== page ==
Owing to their quick response to habitat fragmentation and deterioration, butterflies have commonly been considered as good indicators of general habitat health. This means that if a butterfly is found, the surroundings are probably of good quality and almost certainly will you find other interesting species – perhaps threatened or ecologically important ones. Butterflies also fulfill several criteria for so-called “umbrella species”, implying that measures to improve the status of a butterfly species may also benefit other organisms that require similar habitat conditions and are able to live in the same areas.
However, like many other animal groups, butterflies have experienced long-term declines in both abundance and distribution throughout Europe, mainly due to a past and present loss of appropriate habitat types, e.g. semi-natural grassland. The loss is brought about by changed or intensified farming and by land abandonment, and in addition, fragmentation of the remaining semi-natural grasslands have resulted in decreased connectivity between the areas, and with that, reduced dispersal among populations.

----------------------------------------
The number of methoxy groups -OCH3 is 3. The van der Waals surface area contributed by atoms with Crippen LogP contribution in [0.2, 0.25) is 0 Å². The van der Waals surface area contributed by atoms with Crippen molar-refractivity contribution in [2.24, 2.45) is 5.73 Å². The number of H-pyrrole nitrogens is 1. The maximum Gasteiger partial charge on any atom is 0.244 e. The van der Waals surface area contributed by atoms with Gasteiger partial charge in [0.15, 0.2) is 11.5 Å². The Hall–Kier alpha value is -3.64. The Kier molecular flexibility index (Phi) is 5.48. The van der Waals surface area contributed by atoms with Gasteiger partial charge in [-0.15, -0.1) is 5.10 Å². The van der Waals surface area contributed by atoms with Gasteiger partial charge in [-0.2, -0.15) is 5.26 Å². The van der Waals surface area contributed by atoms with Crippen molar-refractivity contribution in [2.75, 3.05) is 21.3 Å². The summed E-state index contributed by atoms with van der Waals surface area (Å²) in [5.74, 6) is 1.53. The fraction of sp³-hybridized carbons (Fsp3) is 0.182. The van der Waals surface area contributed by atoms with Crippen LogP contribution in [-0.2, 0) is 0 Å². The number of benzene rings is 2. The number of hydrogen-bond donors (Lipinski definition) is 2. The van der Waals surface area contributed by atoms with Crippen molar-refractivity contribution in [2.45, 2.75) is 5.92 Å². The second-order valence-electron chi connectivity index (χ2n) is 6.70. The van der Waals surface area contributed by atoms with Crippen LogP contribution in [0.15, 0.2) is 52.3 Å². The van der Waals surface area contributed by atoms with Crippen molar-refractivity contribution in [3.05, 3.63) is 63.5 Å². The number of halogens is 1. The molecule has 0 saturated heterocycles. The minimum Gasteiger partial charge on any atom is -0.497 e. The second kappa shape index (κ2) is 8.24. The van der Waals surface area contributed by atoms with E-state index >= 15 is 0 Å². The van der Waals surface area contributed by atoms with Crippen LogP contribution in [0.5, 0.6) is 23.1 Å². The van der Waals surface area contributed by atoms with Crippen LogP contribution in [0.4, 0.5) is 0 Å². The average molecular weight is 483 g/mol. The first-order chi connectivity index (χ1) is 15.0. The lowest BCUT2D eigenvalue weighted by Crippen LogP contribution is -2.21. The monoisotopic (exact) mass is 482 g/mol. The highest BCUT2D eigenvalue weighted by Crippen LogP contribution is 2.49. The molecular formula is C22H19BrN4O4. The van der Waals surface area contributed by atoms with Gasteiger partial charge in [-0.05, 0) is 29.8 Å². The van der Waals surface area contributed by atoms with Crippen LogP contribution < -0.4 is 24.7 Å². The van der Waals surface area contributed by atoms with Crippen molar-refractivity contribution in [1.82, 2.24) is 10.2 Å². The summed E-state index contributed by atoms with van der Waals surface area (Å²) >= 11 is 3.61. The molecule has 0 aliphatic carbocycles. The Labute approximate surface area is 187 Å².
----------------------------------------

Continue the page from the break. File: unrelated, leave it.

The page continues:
Burnet moths are day-flying Lepidopterans, easily distinguished from "ordinary" butterflies due to their slow and humming, almost fearless, flight pattern. They are similar to butterflies however, in that they are considered as reliable indicators of habitat quality. Unfortunately, they also resemble butterflies in their deteriorating status: six of the seven burnet moth species in Sweden are currently on the Red list of Swedish species.
Apparently, something must be done, but to be able to construct effective conservation and management plans for a species, the species’ habitat preferences must be identified. However, in order to be successful, such an identification must give attention to several parts of the butterfly life cycle, not solely focusing on only one life stage. What is good for the larvae might not suit the adults, and vice versa. We must also find out what the species needs at different spatial scales – from the quality of individual patches to the network of patches in the landscape.
The aim of this study was to gain a better understanding of the total habitat requirements of three species of burnet moths: Zygaena filipendulae, Zygaena lonicerae and Zygaena viciae, in different life stages and on two spatial scales, assessing the importance of a multi-stage and multi-scale perspective.
Responsible for this page: Agneta Johansson
Last updated: 05/15/09